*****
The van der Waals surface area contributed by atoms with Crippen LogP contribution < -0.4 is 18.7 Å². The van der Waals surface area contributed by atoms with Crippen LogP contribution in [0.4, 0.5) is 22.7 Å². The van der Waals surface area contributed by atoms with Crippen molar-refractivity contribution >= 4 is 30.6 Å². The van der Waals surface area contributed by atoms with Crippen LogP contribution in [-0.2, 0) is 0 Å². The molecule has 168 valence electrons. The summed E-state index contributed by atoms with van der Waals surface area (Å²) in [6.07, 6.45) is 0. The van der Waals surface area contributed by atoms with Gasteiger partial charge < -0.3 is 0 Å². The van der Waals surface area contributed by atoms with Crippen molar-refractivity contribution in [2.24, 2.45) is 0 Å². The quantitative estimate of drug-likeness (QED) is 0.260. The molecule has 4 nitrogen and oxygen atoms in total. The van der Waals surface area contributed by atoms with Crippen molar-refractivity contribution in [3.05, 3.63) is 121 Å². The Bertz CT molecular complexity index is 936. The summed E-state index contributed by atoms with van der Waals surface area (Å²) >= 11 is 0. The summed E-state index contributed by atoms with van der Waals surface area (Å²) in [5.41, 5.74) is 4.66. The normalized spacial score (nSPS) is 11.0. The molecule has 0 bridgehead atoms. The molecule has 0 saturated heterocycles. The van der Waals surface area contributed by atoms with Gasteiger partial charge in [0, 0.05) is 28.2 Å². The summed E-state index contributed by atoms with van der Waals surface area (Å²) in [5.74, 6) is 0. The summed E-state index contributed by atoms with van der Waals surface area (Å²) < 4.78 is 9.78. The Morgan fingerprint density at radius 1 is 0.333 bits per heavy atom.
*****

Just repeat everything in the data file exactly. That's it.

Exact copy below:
The van der Waals surface area contributed by atoms with Crippen LogP contribution < -0.4 is 18.7 Å². The van der Waals surface area contributed by atoms with Crippen LogP contribution in [0.4, 0.5) is 22.7 Å². The van der Waals surface area contributed by atoms with Crippen molar-refractivity contribution >= 4 is 30.6 Å². The van der Waals surface area contributed by atoms with Crippen LogP contribution in [-0.2, 0) is 0 Å². The molecule has 168 valence electrons. The summed E-state index contributed by atoms with van der Waals surface area (Å²) in [6.07, 6.45) is 0. The van der Waals surface area contributed by atoms with Gasteiger partial charge < -0.3 is 0 Å². The van der Waals surface area contributed by atoms with Crippen molar-refractivity contribution in [2.24, 2.45) is 0 Å². The quantitative estimate of drug-likeness (QED) is 0.260. The molecule has 4 nitrogen and oxygen atoms in total. The van der Waals surface area contributed by atoms with Crippen molar-refractivity contribution in [3.05, 3.63) is 121 Å². The Bertz CT molecular complexity index is 936. The summed E-state index contributed by atoms with van der Waals surface area (Å²) >= 11 is 0. The summed E-state index contributed by atoms with van der Waals surface area (Å²) in [5.41, 5.74) is 4.66. The normalized spacial score (nSPS) is 11.0. The molecule has 0 bridgehead atoms. The molecule has 0 saturated heterocycles. The van der Waals surface area contributed by atoms with Gasteiger partial charge in [0, 0.05) is 28.2 Å². The summed E-state index contributed by atoms with van der Waals surface area (Å²) in [5.74, 6) is 0. The summed E-state index contributed by atoms with van der Waals surface area (Å²) < 4.78 is 9.78. The Morgan fingerprint density at radius 1 is 0.333 bits per heavy atom.